The Justice Department announced recently that it reached an agreement with United Continental Holdings Inc. resolving a claim that divisions of the company previously operating as Continental Airlines discriminated against individuals because of citizenship status in violation of the Immigration and Nationality Act (INA).
The department's investigation was initiated based on a telephone call to the Office of Special Counsel for Immigration-Related Unfair
Employment Practices's (OSC) hotline. The department found that the company requested lawful permanent resident employees, but not U.S. citizen employees, to complete additional Forms I-9 and provide additional proof of employment eligibility after hire even though the law prohibits this practice. The INA's anti-discrimination provision prohibits employers from placing additional documentary burdens on work-authorized employees during the employment eligibility verification process based on their citizenship status.
“The INA's anti-discrimination provision protects individuals from being singled out for unnecessary and unauthorized employment reverification based on their citizenship or immigration status,” said Acting Assistant Attorney General Molly Moran for the Civil Rights Division. “We commend Continental's willingness to resolve the issues uncovered during the department's investigation.”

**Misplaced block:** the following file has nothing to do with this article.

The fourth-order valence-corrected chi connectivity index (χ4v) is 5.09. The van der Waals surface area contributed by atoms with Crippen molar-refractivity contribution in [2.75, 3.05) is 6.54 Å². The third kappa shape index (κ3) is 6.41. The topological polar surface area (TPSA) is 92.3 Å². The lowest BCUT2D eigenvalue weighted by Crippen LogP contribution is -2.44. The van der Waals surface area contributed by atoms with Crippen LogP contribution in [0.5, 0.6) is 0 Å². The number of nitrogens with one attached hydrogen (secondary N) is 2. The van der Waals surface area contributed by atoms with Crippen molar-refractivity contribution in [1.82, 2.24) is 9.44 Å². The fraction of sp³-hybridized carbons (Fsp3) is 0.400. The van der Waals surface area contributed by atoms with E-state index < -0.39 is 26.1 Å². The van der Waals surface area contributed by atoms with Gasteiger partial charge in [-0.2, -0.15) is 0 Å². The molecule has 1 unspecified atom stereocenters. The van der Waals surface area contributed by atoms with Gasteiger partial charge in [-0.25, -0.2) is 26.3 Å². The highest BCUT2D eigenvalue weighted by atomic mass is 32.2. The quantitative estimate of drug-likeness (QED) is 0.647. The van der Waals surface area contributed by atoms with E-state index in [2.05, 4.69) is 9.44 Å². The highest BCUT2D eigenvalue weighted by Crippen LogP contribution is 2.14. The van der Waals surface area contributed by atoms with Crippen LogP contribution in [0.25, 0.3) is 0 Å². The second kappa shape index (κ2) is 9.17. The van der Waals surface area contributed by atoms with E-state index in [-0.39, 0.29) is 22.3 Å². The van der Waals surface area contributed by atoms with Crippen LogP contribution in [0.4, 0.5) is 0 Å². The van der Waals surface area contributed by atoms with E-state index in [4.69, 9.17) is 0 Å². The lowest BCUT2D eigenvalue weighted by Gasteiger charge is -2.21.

Under the settlement agreement, Continental will pay $215,000 to the United States, create a $55,000 back pay fund to compensate individuals who may have lost wages due to the company's practices, and undergo training on the anti-discrimination provision of the INA. The company will also be subject to departmental monitoring of its employment eligibility reverification practices for a period of two years.
The Office of Special Counsel for Immigration-Related Unfair Employment Practices within the Justice Department is responsible for enforcing the anti-discrimination provision of the INA. Among other things, the statute prohibits citizenship status and national origin discrimination in hiring, firing, or recruitment or referral for a fee; unfair documentary practices; retaliation; and intimidation.
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